Venus Hayes talks to reporters outside of the Multnomah County Justice Center.
Venus Hayes talks to reporters outside of the Multnomah County Justice Center. Doug Brown

The family of Quanice Hayes, the 17-year-old fatally shot by a Portland Police Officer Andrew Hearst in February 2017, has filed a federal civil rights lawsuit against the City of Portland and Officer Hearst.

“The family is determined to insure that no other family has to endure what they have endured," said Jesse Merrithew, an attorney representing the Hayes family, in a press statement.

Hayes was stopped by police in an alcove outside a Northeast Portland home the morning of February 9— after committing a number of small-scale robberies (an EBT card, a jacket, and some CDS) while using a fake gun. He was shot while following police orders: to crawl on the ground towards Hearst and his partner.

When Hayes reached for the front of his jeans—which officers say had been sagging—Hearst shot Hayes three times with a semiautomatic rifle. In grand jury testimony, Hearst said he believed Hayes was reaching for a gun. Hayes was hit twice in the torso and once in the head. Only after Hearst shot Hayes did officers find the toy guy next to his body.

A Multnomah County grand jury declined to indict Hearst for killing Hayes.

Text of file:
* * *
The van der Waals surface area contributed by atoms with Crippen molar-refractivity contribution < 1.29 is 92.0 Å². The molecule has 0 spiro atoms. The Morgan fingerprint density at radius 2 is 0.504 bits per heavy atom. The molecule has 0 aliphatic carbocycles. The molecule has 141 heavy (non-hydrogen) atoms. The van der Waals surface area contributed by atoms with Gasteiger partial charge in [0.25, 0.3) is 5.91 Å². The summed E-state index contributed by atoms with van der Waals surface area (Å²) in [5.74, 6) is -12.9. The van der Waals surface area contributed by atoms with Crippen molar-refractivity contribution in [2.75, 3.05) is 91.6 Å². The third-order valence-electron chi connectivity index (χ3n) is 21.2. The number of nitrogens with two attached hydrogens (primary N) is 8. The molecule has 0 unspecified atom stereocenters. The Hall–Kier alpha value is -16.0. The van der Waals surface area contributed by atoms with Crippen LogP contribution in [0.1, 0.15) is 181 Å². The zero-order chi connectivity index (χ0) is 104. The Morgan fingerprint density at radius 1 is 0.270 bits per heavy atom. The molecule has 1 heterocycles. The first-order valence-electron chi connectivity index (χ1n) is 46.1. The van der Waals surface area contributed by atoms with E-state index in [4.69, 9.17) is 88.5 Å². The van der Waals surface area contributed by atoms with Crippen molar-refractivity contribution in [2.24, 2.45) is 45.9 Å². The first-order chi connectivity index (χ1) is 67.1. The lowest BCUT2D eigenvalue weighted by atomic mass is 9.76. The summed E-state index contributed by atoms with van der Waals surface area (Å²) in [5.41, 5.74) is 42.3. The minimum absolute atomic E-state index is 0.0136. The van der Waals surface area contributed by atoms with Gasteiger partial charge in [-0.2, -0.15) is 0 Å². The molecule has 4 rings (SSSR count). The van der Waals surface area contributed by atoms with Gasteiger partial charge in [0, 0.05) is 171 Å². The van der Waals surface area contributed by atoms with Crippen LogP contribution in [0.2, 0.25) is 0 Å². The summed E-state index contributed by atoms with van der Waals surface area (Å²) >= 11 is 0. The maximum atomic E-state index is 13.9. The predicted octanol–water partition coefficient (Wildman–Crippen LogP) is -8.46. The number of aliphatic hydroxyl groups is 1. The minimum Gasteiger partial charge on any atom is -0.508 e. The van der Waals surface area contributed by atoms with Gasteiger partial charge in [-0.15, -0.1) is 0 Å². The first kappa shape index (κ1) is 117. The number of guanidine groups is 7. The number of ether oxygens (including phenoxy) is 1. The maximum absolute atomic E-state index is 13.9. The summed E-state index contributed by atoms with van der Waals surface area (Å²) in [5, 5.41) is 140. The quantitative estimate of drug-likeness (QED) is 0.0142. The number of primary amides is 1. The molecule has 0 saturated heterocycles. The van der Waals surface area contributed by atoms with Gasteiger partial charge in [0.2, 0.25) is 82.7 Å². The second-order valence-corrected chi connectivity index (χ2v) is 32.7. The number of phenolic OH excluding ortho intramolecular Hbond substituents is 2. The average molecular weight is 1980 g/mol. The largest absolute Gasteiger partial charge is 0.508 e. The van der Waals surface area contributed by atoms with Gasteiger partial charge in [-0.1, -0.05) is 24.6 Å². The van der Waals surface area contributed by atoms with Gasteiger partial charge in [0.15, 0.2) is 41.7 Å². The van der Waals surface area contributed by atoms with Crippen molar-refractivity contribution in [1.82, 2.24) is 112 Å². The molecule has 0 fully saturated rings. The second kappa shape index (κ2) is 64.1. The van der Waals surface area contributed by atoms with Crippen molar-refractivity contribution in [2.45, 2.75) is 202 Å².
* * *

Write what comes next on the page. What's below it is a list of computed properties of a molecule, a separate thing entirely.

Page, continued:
Hayes was the first African American to be fatally shot by Portland police in nearly seven years. His death reopened wounds among Portland's small Black community regarding the city's history with racial injustice. Donna Hayes, Quanice's grandmother, has since become a vocal advocate for police accountability.

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The Hayes family's wrongful death lawsuit—brought by Quanice's mother Venus Hayes and uncle Steven Hayes—alleges that the Portland Police Bureau (PPB) has failed to train officers who are interacting with suspects they believe to be armed. Merrithew says PPB repeatedly demonstrated this failure in the April shooting of John Elifritz. The Elifritz family has also filed a civil rights federal lawsuit against the city and PPB for John's death.

The Hayes family is relying on an online crowdsourcing campaign to bankroll the costly federal case. According to Merrithew, they've raised about $23,000 of the needed $150,000 to successfully fund the lawsuit.

“The number of people who were willing to reach into their own pockets to help the Hayes family get answers is truly inspiring," says Merrithew. "It speaks to the depth of support the family has in the community, and the community’s desire for change within the Portland Police Bureau."

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